State officials this week trumpeted a new program that could lay the groundwork for developing a health curriculum in New Haven public schools, but city officials and activists said they doubt the guidelines will be implemented without a state mandate.
At the Comprehensive Sexual Education Conference, held Tuesday and Wednesday in Westbrook, Conn., the State Departments of Education and Public Health unveiled a 196-page “Guidelines for a Coordinated Approach to School Health.” But in response to the first large-scale presentation of the plan since it was drafted in July, most city education professionals and health advocates in attendance said the plan is functional in theory, but not in practice.
The result of the first-ever collaboration between the two departments, the plan introduces eight policy recommendations, ranging from required certification of health teachers to district-wide evaluations for school health curricula,
New Haven currently has no requirements for health education in its public schools. Teachers seeking to compensate for this curricular hole ask members of city-wide health-advocacy groups and the Yale undergraduate organization Community Health Educators to attend classes to teach subjects like sexual education and healthy eating habits, health educators said.
Few parents and family members know of the lack of health instruction, which can make the push for its inclusion more difficult, Director of the New Haven Health Project Matthew Wilcox said.
Public schools nationwide must adhere to the No Child Left Behind Act, which prioritizes mathematics and English-language skills over areas like health studies. Locally, the Connecticut Mastery Test, expanded by NCLB, may lead teachers to devote longer hours to those two subjects, sometimes at the expense of health education, New Haven Director of Environmental Health Paul Kowalski said.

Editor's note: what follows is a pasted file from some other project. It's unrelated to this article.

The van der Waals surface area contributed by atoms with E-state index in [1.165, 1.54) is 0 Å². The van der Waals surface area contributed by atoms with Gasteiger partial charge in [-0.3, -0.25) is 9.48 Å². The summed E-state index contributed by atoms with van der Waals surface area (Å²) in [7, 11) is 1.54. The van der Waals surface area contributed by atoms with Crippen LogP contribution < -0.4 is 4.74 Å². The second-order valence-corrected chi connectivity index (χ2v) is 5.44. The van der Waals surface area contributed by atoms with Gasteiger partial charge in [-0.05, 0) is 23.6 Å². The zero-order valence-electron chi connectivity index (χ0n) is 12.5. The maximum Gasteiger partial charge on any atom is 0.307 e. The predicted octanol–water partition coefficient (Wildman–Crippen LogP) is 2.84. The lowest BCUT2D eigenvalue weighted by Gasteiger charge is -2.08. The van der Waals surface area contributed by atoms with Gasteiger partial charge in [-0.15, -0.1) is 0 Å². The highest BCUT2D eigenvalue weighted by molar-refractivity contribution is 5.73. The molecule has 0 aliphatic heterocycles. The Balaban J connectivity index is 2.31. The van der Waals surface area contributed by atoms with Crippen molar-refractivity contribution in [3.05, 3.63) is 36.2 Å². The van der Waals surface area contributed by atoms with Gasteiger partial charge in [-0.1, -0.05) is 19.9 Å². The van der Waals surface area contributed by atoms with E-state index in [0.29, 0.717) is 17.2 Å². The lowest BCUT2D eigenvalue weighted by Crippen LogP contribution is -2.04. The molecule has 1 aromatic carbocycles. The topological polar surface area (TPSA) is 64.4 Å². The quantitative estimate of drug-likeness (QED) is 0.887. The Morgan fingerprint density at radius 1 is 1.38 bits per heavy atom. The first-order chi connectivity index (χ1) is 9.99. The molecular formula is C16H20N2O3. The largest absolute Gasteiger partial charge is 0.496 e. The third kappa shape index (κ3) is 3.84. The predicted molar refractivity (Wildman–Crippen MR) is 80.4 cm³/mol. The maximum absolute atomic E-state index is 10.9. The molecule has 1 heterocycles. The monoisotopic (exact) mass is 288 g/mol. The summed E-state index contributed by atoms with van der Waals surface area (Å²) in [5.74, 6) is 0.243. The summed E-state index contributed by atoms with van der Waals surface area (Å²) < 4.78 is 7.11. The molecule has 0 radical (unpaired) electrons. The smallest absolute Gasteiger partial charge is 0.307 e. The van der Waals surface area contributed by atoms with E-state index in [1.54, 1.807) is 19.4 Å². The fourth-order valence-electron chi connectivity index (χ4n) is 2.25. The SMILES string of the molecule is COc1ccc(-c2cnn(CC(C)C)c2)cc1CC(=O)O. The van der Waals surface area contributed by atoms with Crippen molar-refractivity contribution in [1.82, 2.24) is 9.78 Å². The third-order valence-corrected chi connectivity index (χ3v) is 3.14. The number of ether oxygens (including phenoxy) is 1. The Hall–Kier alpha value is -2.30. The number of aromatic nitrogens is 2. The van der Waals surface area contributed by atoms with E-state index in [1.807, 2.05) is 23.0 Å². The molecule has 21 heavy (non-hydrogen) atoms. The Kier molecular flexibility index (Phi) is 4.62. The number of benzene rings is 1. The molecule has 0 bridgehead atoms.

Although Kowalski said he thinks NCLB’s standards will interfere with the state’s plan, he said he hopes New Haven’s numerous health resources will help make the curriculum possible.
Planned Parenthood is lobbying the state government to give financial incentives to schools that choose to follow the plan’s guidelines for installing a health curriculum, Erin Livensparger, health education and staff trainer for New Haven Planned Parenthood, said.
Carlos Ceballos, coordinator of New Haven’s school-based health clinics, said efforts to implement the guidelines are still in their infancy. He said both Director of Curriculum and Instruction Charles Warner and Superintendent Reginald Mayo have met about the guidelines but have not announced any formal plans to implement them.
Community Health Educator Emily Hoffman ’10 said the plan seemed more like a “symbolic gesture” than a serious commitment to health education, since it is merely a suggestion and is unlikely to be enacted.
“The effectiveness of a suggestion, when schools have so little budget and so little time that they can barely do what they’re mandated to do, much less, what’s suggested of them — it’s not ultimately that effective,” she said.
The conference aimed to encourage communication between leaders from local education organizations and members of health advocacy groups, Livensparger said.
Two eight-hour sessions at the conference featured presentations on health-education programs that the state government has started over the last four years, which sprang from the Connecticut Coordinated School Health Partnership’s launch in 2003. Since then, the state Department of Education has developed at least four plans for creating school health curricula, culminating in the debut of the comprehensive school health plan in July.